So the Dallas Stars season ends after a 4-1 win on home ice against the Nashville Predators. With 92 points and 41 wins. Compare to last season's totals when they made the playoffs and you can see that it just wasn't where they wanted to be.
What's that? They had 91 points and 40 wins last year?
So it goes in the West, where Los Angeles and San Jose will also spectate. The Predators rested Shea Weber and Roman Josi tonight and now ride their sixth loss in a row into a first-round battle with the Chicago Blackhawks.
(So, good luck with all of that.)
Four goals gives the Stars 257 on the season, finishing just two behind league-leading Tampa Bay and far ahead of any competition from their own conference. (STL @ 239).
The game itself was immaterial, capping a four-game win streak to end the season and a 14-5-0 run since early March. It was more of the kind of hockey (and goaltending) of which they've shown themselves capable- But too little, too late.
Speaking of goaltending, the Stars honored Kari Lehtonen with a silver stick to ackknowledge 500 NHL games- Then he promptly skated back to the bench to watch Jhonas Enroth win his fourth straight having given up five total goals over that stretch.
But that was not the focus of the evening. Nor were the 92 points, or finishing with a positive goal differential (which they now have) or any of that other ancillary stuff. No, there was a scoring title to win, and everyone in the building arrived rather singularly interested.
The Art Ross subject matter was, as is everything in sports these days, aided by the group consciousness of social media and the awareness that came with it. Sidney Crosby's night was being followed closely and Benn's two first-period goals had him in-line to come out on top.
Then John Tavares scored and recorded an assist, meaning Benn needed two points in the game's final 20 minutes. The mood in the building and on the internet soured as Ruff did not appear to alter his usage of Benn in the slightest to assist.
Twitter looked like this late in the third:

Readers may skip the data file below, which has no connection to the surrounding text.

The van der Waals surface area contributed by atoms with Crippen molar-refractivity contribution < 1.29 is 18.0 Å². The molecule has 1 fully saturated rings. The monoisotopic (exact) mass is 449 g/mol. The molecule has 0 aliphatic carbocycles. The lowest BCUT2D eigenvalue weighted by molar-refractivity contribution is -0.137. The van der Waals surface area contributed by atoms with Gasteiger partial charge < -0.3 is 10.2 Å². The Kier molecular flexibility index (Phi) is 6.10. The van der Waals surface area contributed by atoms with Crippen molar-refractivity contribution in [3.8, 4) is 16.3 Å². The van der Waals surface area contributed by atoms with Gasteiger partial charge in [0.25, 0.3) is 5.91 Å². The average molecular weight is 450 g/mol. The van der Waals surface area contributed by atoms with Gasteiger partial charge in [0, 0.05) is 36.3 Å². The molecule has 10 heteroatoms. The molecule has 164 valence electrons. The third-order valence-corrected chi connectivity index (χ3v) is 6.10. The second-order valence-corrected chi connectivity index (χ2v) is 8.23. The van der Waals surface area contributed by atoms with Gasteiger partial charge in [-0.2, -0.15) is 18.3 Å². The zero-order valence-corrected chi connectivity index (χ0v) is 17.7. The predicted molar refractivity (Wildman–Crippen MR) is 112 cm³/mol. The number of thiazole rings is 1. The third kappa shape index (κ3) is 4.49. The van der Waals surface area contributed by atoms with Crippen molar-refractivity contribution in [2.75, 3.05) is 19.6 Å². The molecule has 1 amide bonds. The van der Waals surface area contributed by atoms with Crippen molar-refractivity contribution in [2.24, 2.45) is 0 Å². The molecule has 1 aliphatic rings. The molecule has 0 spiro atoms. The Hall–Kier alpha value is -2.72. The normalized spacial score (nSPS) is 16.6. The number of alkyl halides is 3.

Barring a late surge by Jamie Benn, John Tavares' 86 points stand to be lowest output by an Art Ross winner since Gordie Howe in 1962-63— Bruce McCurdy (@BruceMcCurdy) April 12, 2015
And then, well, you know. The magic empty-netter (154 feet according to NHL.com) came early enough that it afforded Benn's line a rest, plus the time to pick up the hats. Garbutt and Roussel came out for a brief time but the Captain was able to re-join and generate his Art Ross winning point.
Wayne Gretzky won it with 215 points in 1986. The last time a full-season total of 87 points was enough to win it was in 1967-1968 when Stan Mikita claimed his fourth Art Ross in five years.
Compelling drama. A nice moment for a crowd that didn't have enough this season.
And yet, no playoffs.
Which was why it was fitting that when Jamie Benn was handed the microphone yet again to address the faithful he composed himself. He paused. He properly assessed the situation and appropriately spoke to missing the post-season, rather than the personal accomplishment he had just realized.
Personal accomplishment. It is, and it isn't. Nearly every human being in the building wanted it for him, and the other 17 guys wearing green down there were desperately trying to facilitate it. They just got it in under the wire.
A fun night, but final all the same. They'll clean out the lockers Monday or Tuesday. They'll do their exit interviews.
Lindy Ruff season ends.
Jim Nill's begins.
It may be over, sure, but stick with us. At Defending Big D, after all, it is always hockey season.
Oh, and the scoreboard had all the jokes before a summer of hibernation: